molecule tueuse cancer du sein

Researchers create new ‘cancer-killing’ molecule

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Triple-negative breast cancer is particularly difficult to treat. In fact, his cancer cells don’t have the marks that conventional treatments usually target. The researchers have synthesized a new molecule, called ERX-41, that is able to bind to a protein from the endoplasmic reticulum, to induce the death of breast cancer cells. This approach offers new hope for treating patients with multiple solid tumors.

Triple-negative breast cancer cells (TNBC) do not have estrogen receptor (ER-) or progesterone receptor (PR-), or even cell proliferation-regulating protein receptor (HER2-)—hence the term ‘triple negative’. They account for about 15% of new breast cancer diagnoses. Chemotherapy remains the primary treatment option for patients, as the absence of these signs precludes the use of more effective targeted therapies.

CSTN affects young women, under the age of 40. It is the most lethal type of breast cancer and has a high relapse rate. It is therefore necessary to develop new, more targeted therapies. The goal is to find a component that distinguishes cancerous cells, but is not observed in healthy cells. The fact that CSTN has a high degree of molecular heterogeneity unfortunately complicates matters. However, a team from the University of Texas at Dallas has found a way to exploit a defect in these cancer cells.

Significant reduction in tumor growth

Dr. Jung Moo Ahn, associate professor of chemistry and biochemistry at UT Dallas, has been working for more than a decade designing small molecules that can disrupt critical protein-protein interactions to improve cancer treatment. He and his team have already developed two types of oligobenzamides (D2 and ERX-11) that bind respectively to the androgen receptor and the estrogen receptor; Both are potential therapeutic candidate compounds for prostate (D2) and treatment-resistant breast cancer (ERX-11).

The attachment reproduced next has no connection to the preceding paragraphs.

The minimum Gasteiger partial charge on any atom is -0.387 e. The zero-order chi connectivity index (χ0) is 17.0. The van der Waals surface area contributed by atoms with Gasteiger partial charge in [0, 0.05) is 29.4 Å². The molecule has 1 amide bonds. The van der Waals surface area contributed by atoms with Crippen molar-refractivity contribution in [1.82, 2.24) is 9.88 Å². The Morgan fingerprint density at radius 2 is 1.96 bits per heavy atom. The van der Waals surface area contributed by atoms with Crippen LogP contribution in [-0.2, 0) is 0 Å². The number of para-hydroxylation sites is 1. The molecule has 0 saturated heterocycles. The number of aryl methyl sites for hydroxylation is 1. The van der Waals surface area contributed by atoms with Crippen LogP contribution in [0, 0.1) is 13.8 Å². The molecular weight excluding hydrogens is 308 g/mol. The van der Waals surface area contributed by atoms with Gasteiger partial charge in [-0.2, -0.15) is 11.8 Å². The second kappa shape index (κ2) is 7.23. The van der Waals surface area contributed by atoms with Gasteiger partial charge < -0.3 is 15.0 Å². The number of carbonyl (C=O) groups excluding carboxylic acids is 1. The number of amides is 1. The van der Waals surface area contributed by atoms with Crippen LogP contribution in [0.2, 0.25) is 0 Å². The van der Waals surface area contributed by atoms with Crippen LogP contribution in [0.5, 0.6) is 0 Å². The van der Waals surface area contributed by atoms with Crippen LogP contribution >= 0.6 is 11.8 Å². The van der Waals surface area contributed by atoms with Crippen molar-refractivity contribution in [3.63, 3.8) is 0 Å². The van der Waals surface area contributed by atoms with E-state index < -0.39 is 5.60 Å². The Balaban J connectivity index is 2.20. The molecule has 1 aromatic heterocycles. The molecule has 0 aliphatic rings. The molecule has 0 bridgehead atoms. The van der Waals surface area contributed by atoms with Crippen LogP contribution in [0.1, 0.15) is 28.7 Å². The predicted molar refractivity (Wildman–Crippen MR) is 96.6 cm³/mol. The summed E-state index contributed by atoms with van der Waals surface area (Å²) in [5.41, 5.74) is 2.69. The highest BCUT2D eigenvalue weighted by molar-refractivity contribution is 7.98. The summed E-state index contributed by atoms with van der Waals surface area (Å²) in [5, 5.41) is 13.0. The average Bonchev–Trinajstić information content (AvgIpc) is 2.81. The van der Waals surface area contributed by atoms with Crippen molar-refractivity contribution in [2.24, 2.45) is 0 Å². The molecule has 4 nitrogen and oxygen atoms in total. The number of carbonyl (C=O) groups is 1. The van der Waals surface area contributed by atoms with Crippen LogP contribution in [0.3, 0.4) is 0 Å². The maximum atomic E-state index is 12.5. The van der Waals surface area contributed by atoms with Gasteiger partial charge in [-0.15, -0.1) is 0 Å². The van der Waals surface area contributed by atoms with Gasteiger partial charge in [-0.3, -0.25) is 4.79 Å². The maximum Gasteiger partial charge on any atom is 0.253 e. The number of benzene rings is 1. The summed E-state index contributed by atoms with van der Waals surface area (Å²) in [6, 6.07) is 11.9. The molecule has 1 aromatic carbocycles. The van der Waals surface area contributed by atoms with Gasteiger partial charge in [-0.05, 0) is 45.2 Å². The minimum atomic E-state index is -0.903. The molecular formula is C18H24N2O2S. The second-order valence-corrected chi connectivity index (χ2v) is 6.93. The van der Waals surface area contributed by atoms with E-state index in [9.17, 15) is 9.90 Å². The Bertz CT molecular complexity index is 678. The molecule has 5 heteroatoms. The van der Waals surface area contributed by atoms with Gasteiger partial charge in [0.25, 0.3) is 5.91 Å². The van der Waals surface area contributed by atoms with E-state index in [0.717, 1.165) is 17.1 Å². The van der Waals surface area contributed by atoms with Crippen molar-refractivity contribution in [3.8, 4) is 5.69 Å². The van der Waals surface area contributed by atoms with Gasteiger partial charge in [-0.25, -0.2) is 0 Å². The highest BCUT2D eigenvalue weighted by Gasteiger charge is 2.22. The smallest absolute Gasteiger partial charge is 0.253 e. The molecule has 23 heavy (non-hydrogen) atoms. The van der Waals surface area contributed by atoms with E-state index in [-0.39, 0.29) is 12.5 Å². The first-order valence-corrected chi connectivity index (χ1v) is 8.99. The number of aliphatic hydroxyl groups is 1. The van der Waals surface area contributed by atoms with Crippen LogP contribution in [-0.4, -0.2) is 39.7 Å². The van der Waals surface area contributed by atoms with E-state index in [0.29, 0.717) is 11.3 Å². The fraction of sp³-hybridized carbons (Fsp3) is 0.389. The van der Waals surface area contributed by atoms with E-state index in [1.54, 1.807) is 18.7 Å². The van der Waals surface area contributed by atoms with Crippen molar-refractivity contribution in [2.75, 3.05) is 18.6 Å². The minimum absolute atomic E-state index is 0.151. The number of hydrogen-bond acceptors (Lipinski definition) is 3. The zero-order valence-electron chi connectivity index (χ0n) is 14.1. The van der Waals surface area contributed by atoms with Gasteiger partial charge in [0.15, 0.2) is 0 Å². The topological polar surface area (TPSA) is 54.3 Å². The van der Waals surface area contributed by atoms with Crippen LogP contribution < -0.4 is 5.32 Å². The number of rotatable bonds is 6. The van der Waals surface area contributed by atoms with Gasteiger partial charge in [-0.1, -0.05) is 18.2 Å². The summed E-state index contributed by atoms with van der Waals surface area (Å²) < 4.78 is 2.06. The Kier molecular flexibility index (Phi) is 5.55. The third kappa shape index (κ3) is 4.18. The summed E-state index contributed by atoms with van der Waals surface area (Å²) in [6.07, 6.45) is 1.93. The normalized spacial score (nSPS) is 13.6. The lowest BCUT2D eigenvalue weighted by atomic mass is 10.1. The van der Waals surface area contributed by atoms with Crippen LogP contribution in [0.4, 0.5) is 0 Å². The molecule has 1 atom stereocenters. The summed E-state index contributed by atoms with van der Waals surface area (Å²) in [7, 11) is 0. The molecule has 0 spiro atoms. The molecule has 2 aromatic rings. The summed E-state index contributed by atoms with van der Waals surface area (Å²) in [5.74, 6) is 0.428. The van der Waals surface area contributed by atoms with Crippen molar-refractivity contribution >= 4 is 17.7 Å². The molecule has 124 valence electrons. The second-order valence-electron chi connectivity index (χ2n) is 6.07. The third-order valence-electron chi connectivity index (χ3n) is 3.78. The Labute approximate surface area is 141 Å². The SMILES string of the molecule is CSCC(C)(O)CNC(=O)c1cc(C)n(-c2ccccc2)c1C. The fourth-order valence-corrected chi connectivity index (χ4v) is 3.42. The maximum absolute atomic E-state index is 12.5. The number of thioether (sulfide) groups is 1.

While seeking to improve these therapeutic agents, they mistakenly obtained another molecule (ERX-41), with potent activity against several molecular subtypes of TNBC. This molecule was first tested on isolated cells: In 21 cell lines, representing all molecular subtypes of TNBC, ERX-41 showed potent antiproliferative activity. Write researchers. The molecule also did not have a significant effect against normal human breast epithelial cells.

In mice, ERX-41 significantly reduces the size and mass of tumors, without affecting the animal’s body weight. © X. Liu et al.

Live cell imaging studies indicated that ERX-41 significantly (>90%) induced TNBC cell death within 30 h of treatment. “The compound was also tested on human cancer tissue and on mouse models of human cancers: it significantly reduced tumor growth and the mice showed no signs of toxicity (body weight remained unchanged, as did tissues of major organs),” says the team. ERX-41 does not kill healthy cells, but it does kill cancer cells whether or not they have estrogen receptors. Ahn said in a statement.

Cell death due to too much stress

In light of the results, the researchers believed that this molecule necessarily targets something other than the estrogen receptor – which was clearly not the discriminatory factor observed during the experiments. Taking a closer look at the ERX-41 molecule, Ahn and his collaborators eventually discovered that it binds to a cellular protein called lysosomal acid lipase A (LIPA). LIPA is found in a cell organelle called the endoplasmic reticulum – the cell transport system responsible for, among other things, protein folding.

For a cancer cell to grow quickly, it needs to make a lot of protein, which creates stress in the endoplasmic reticulum, Ahn says. Therefore, cancer cells produce much more LIPA than healthy cells. By binding to LIPA, ERX-41 inhibits protein processing in the endoplasmic reticulum, which leads to stress. ” Persistent and severe stress of the endoplasmic reticulum kills cancer cells by inducing autophagy, apoptosis, necrosis, or immune cell death. ‘, explained the researchers.

In a way, ERX-41 exacerbates the underlying stress caused by CSTN itself, which is why it has no effect on healthy cells. ” Triple-negative breast cancer is particularly malignant: it affects women at an early age, is aggressive and resistant to treatment. I’m really glad we discovered something that has the potential to make a huge difference for these patients. Clinical trials for ERX-41 are expected to begin in the first quarter of 2023,” Ahn said.

This molecule has shown good results in the case of CSTN, but it can be used to treat other cancers that are particularly difficult to treat. Researchers have already found that ERX-41 is effective in other cancers associated with increased stress on the endoplasmic reticulum, such as pancreatic cancer, hard-to-treat ovarian cancer, and glioblastoma, a highly aggressive brain cancer.

Source: X. Liu et al., Nature Cancer



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